We headed North from Oregon to Leavenworth Washington. From there we went further North to British Columbia, South to Idaho, and East to Montana. We crossed the planes, turned North again towards the Upper Peninsula of Michigan, South to the lower peninsula, crossed the Mackinac Bridge and eventually landed at my hometown in lower Michigan. 

The bike was in and out of the van most days during this trip.  

CD had already decided to introduce the kids to single track once we made to Rockford. Luton Park was where we took the leap. We added my nephew’s bike to the van and headed out.  

We pulled the bikes out of the van, looked at the map, and headed for easiest trail. The kids loved it and wanted more. We chose a larger loop and they kept up the enthusiasm. The other bikers that we saw were considerate and supportive of our young riders. 

On our second lap, we stopped for a dip in the creek and everyone was happy. We went back as many times as we could during the next week or so and each time the kids got faster, more confident, and more skillful. A few laps on the single track followed by van side apres-biking and I almost felt like I was 30 again! 

Family style apres-biking

How did we get here? Where are we going?

This image has an empty alt attribute; its file name is -40FfL2buCA584XBuek8PwlvFjKJjymda7M3J4qk1Qy5quE33s62wHkfL0LaiXLEBz_e6iyjDWE17pgzu_v7i5SQTmjkb0XMCXxu7eacJ13Uda_lFmvHL6saE9QHE7g-u7_Z3OYO
We were here.
Edit image
Then we were here. I call this picture: low roof Sprinter camper conversion reality.
This image has an empty alt attribute; its file name is img_7845.jpg
Now we are pretty much here. We are not sure where it is headed but we are happy to walk along.

How did we get from our Honda Civic hatchback to a Mercedes Sprinter passenger van?

CD and I met in a medical clinic on a ski run in Colorado. It was Christmas Day. We were working. I was a physical therapist; he worked for ski patrol.  

We were each in our thirties and living lives that we chose. Together, we skied, hiked, and went to burger night at the local pub. We were living our dream. Each May we headed West.

CD’s Honda Civic hatchback was our road warrior. The gas mileage was impressive. Our worldly possessions were an arms length away. We could unpack, take inventory, and re-pack in ten minutes flat. Then my biological clock started ticking. From there the story looks much the same and also much different. 

Our inaugural camper van was purchased when I was eight months pregnant. It was a 1984 VW Vanagon. It came complete with a sorted history of rebuilt engines, solar panels, and a pop-top. The Vanagon dream spoke loudly to CD but the first mention of DIY car seat attachments caused me to panic.  

We sold it in the midst of a summer heat wave. The twenty- something who bought it was not phased by the lack of safety features, absence of AC, or the fact that it broke down less than a mile from where we handed him the title. A moratorium on camper vans went into place. 

Fast forwarding a bit: I accepted a nine month position at a university. We sold our second car and moved to Oregon. CD picked the kids and I up at the airport on New Year’s Eve 2016. I assumed that working a seasonal job would be like riding a bike.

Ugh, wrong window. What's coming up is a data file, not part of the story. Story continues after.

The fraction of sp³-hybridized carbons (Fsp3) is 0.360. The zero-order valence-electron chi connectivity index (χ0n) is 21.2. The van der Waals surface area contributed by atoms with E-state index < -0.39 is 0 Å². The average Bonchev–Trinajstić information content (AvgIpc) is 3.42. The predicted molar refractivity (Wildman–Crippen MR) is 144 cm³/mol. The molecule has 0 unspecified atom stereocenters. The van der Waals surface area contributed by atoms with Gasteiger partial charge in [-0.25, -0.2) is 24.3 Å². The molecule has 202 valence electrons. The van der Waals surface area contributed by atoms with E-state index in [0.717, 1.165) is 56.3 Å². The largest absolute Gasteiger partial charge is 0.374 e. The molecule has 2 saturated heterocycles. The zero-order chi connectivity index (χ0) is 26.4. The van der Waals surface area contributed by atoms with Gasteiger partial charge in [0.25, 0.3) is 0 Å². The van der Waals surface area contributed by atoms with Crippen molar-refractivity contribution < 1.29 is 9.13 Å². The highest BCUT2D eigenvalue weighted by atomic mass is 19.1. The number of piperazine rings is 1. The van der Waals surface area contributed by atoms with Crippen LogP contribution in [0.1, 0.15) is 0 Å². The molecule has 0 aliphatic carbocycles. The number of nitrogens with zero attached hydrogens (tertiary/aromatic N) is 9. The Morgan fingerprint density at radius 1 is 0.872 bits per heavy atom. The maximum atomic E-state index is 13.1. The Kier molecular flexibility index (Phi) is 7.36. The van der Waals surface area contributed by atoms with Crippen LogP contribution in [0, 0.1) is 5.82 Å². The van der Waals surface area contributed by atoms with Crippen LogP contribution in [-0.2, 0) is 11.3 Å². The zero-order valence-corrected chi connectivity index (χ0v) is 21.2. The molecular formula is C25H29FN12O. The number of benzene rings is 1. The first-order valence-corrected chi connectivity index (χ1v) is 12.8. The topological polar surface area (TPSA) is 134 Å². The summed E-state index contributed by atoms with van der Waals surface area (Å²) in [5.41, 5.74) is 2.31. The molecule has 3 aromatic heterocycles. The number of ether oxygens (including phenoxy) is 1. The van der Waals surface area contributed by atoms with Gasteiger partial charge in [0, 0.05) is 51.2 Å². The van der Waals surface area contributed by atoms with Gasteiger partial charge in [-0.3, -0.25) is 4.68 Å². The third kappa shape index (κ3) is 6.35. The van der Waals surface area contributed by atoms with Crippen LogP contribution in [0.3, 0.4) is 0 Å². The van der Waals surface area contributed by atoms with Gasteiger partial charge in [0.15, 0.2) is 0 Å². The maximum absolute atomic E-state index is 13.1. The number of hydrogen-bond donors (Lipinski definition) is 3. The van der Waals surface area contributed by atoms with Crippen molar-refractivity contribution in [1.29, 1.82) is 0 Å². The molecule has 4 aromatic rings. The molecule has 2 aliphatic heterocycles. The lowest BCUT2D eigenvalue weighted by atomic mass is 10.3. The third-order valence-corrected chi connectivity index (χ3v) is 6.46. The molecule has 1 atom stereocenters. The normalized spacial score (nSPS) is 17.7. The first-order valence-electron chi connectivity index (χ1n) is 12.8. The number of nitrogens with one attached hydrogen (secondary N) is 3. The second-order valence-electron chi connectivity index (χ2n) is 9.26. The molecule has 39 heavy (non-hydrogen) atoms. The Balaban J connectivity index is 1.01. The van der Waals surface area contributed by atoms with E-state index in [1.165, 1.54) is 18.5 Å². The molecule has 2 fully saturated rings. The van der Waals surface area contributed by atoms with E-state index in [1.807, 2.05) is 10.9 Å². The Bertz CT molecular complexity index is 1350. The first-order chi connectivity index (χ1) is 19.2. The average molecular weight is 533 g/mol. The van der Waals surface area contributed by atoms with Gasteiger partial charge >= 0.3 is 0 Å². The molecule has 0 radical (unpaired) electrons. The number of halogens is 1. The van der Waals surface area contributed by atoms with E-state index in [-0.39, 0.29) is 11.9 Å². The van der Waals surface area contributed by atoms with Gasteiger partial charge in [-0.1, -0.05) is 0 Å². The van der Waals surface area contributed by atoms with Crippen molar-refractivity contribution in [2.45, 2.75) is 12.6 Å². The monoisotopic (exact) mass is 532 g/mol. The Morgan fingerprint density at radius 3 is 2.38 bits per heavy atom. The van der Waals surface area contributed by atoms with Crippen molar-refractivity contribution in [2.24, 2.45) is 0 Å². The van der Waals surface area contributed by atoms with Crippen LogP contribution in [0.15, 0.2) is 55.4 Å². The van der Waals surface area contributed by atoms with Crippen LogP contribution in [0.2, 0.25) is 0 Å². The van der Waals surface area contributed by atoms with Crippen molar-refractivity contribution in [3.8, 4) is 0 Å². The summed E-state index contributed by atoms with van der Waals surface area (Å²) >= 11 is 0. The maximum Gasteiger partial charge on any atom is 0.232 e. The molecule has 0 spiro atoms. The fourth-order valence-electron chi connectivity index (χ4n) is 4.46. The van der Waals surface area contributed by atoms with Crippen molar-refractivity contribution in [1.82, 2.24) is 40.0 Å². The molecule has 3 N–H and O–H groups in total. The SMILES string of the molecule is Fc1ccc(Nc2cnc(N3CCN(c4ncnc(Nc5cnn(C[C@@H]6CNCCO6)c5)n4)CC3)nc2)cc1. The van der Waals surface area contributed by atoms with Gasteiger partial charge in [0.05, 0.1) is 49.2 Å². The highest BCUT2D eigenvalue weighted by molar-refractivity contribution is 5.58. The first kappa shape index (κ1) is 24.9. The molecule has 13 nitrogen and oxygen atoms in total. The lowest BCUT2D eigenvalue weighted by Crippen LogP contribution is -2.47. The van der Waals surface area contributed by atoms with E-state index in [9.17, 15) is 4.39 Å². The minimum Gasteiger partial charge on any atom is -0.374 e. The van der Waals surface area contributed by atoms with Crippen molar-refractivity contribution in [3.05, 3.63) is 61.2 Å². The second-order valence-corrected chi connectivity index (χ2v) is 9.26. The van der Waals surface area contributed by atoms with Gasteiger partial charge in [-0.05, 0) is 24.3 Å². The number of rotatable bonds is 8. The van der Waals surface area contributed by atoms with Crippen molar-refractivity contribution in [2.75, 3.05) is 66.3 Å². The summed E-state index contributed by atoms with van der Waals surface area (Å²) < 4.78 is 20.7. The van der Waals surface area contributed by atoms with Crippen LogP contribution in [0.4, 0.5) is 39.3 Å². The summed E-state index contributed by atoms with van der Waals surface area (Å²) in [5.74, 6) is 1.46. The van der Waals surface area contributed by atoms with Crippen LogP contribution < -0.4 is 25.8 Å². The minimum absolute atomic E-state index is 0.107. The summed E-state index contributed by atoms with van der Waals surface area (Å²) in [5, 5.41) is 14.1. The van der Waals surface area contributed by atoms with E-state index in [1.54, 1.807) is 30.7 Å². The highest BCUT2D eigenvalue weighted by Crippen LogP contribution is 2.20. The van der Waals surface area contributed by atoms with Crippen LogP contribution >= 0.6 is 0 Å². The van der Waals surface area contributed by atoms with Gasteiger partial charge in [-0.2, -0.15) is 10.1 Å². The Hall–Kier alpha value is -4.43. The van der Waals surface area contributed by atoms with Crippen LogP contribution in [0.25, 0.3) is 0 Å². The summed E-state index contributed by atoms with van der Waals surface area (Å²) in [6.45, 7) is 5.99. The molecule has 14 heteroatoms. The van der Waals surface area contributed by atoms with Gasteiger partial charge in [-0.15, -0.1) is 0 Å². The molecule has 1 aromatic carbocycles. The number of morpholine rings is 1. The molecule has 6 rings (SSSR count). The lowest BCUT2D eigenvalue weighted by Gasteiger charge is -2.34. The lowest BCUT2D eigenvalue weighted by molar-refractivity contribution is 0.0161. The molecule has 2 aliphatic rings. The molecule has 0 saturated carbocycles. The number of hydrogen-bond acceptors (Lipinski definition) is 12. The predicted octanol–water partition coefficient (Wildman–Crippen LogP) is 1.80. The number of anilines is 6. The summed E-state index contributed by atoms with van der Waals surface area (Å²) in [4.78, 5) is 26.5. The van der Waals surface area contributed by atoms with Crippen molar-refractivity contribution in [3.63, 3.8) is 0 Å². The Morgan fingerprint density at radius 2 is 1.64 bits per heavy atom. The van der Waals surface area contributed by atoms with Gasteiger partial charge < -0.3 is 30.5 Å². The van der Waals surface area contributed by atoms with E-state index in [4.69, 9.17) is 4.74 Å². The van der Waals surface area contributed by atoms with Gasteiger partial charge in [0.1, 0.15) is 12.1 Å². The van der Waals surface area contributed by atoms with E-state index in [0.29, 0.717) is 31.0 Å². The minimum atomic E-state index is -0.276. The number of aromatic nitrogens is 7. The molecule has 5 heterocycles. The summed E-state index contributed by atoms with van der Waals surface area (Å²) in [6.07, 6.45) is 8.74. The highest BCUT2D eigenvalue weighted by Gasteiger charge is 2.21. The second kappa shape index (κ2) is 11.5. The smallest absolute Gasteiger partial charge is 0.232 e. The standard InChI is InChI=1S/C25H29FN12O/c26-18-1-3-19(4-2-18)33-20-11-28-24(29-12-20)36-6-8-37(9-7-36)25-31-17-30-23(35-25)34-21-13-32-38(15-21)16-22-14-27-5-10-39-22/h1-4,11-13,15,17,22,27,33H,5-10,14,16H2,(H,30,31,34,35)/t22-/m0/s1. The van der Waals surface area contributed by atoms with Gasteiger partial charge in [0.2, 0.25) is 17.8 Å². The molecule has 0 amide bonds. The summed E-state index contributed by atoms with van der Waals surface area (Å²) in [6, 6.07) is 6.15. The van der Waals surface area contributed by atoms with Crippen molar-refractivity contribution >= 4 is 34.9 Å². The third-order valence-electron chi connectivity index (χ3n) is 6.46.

Little did I know that it would be more like riding a broken down tandem with two kids trailers in tow. Despite this, we headed off to the Trans-Canada highway. Our Toyota Sienna proved itself worthy while making the trip, even with a U-Haul trailer in tow. The trailer was both horrible and genius. On one hand, we spent all of one morning looking for a suitable parking spot in Banff but on the other hand our minivan was free of clutter. Four bikes, hiking poles, and backpacks were easy to access; shoes and jackets were abundant.   

Months later, I tossed out the idea of selling our minivan and replacing it with a Sprinter. We bike commute. The idea of a 15 passanger van as our daily driver didn’t seem unreasonable. CD had the same idea. The quest for an affordable Sprinter to meet our needs will need to be discussed an entirely different blog post. In any case, we found a van in California and the next week it was delivered to our door.

We headed off to Canada again. This time we were armed with a 2012 Mercesdes Sprinter, complete with the elusive low roof, the standard diesel engine, one bed, and our hopes and dreams. The kids stood tall inside the van as we had our first picnic an hour from home. I stood up with my head bent 45 degrees. The boys slept on the bed and the girls slept on camping pads on the floor. Each night, shoes, food, and countless other items moved from the floor to the front seat so we could build our second bed. We slept in our tent most of the time. 

This plan was marginal at best. Our confidence was wavering. 

Is it possible that a Mercedes Sprinter isn’t our golden ticket? 

I suggested selling the van and getting another Sienna. The next week it was done. Six months later, we were wallowing in self doubt. How could we go on endless adventures while confined to the inside of a minivan? Our evenings and weekends became occupied by looking at teardrop trailers and discussing DIY camper trailer designs. Finally, we concluded that a newer Mercedes Sprinter was our best option.

This takes us to today’s Sprinter. It is a 2015 high roof complete with lane change alerts, rear AC, and cross-wind assist. It is superior to our first Sprinter in every way. 

With this, our family of four committed to a Mercedes Sprinter DIY choose your own adventure: Sleeping 4 in a Sprinter 144.